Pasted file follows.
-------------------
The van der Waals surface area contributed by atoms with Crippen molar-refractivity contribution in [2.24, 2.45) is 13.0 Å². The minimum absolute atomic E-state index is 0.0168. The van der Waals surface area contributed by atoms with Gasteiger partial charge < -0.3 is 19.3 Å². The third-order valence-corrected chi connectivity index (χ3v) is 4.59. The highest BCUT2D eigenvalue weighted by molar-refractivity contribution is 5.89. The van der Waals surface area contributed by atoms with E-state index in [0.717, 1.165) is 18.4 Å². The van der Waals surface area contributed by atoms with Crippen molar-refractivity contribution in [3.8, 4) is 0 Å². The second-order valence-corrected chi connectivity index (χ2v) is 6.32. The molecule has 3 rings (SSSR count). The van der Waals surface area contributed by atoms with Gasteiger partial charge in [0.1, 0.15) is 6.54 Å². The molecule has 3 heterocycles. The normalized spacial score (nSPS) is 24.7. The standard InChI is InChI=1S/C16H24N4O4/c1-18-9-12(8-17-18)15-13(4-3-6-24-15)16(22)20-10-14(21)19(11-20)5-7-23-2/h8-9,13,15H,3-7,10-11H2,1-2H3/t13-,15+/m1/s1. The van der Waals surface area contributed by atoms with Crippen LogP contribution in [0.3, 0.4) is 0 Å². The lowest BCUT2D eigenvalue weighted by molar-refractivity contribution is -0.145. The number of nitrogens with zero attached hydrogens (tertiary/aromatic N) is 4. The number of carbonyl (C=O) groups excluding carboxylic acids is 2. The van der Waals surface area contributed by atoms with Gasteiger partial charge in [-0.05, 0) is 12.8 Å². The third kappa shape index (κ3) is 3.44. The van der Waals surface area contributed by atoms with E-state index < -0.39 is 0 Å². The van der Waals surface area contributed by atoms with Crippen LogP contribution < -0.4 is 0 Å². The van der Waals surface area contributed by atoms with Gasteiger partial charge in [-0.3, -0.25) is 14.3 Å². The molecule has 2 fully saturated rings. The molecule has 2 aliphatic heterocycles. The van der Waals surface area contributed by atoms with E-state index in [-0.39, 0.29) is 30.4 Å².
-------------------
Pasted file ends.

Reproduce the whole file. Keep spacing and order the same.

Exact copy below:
The van der Waals surface area contributed by atoms with Crippen molar-refractivity contribution in [2.24, 2.45) is 13.0 Å². The minimum absolute atomic E-state index is 0.0168. The van der Waals surface area contributed by atoms with Gasteiger partial charge < -0.3 is 19.3 Å². The third-order valence-corrected chi connectivity index (χ3v) is 4.59. The highest BCUT2D eigenvalue weighted by molar-refractivity contribution is 5.89. The van der Waals surface area contributed by atoms with E-state index in [0.717, 1.165) is 18.4 Å². The van der Waals surface area contributed by atoms with Crippen molar-refractivity contribution in [3.8, 4) is 0 Å². The second-order valence-corrected chi connectivity index (χ2v) is 6.32. The molecule has 3 rings (SSSR count). The van der Waals surface area contributed by atoms with Gasteiger partial charge in [0.1, 0.15) is 6.54 Å². The molecule has 3 heterocycles. The normalized spacial score (nSPS) is 24.7. The standard InChI is InChI=1S/C16H24N4O4/c1-18-9-12(8-17-18)15-13(4-3-6-24-15)16(22)20-10-14(21)19(11-20)5-7-23-2/h8-9,13,15H,3-7,10-11H2,1-2H3/t13-,15+/m1/s1. The van der Waals surface area contributed by atoms with Crippen LogP contribution in [0.3, 0.4) is 0 Å². The lowest BCUT2D eigenvalue weighted by molar-refractivity contribution is -0.145. The number of nitrogens with zero attached hydrogens (tertiary/aromatic N) is 4. The number of carbonyl (C=O) groups excluding carboxylic acids is 2. The van der Waals surface area contributed by atoms with Gasteiger partial charge in [-0.05, 0) is 12.8 Å². The third kappa shape index (κ3) is 3.44. The van der Waals surface area contributed by atoms with E-state index < -0.39 is 0 Å². The van der Waals surface area contributed by atoms with Crippen LogP contribution < -0.4 is 0 Å². The van der Waals surface area contributed by atoms with Gasteiger partial charge in [-0.3, -0.25) is 14.3 Å². The molecule has 2 fully saturated rings. The molecule has 2 aliphatic heterocycles. The van der Waals surface area contributed by atoms with E-state index in [-0.39, 0.29) is 30.4 Å².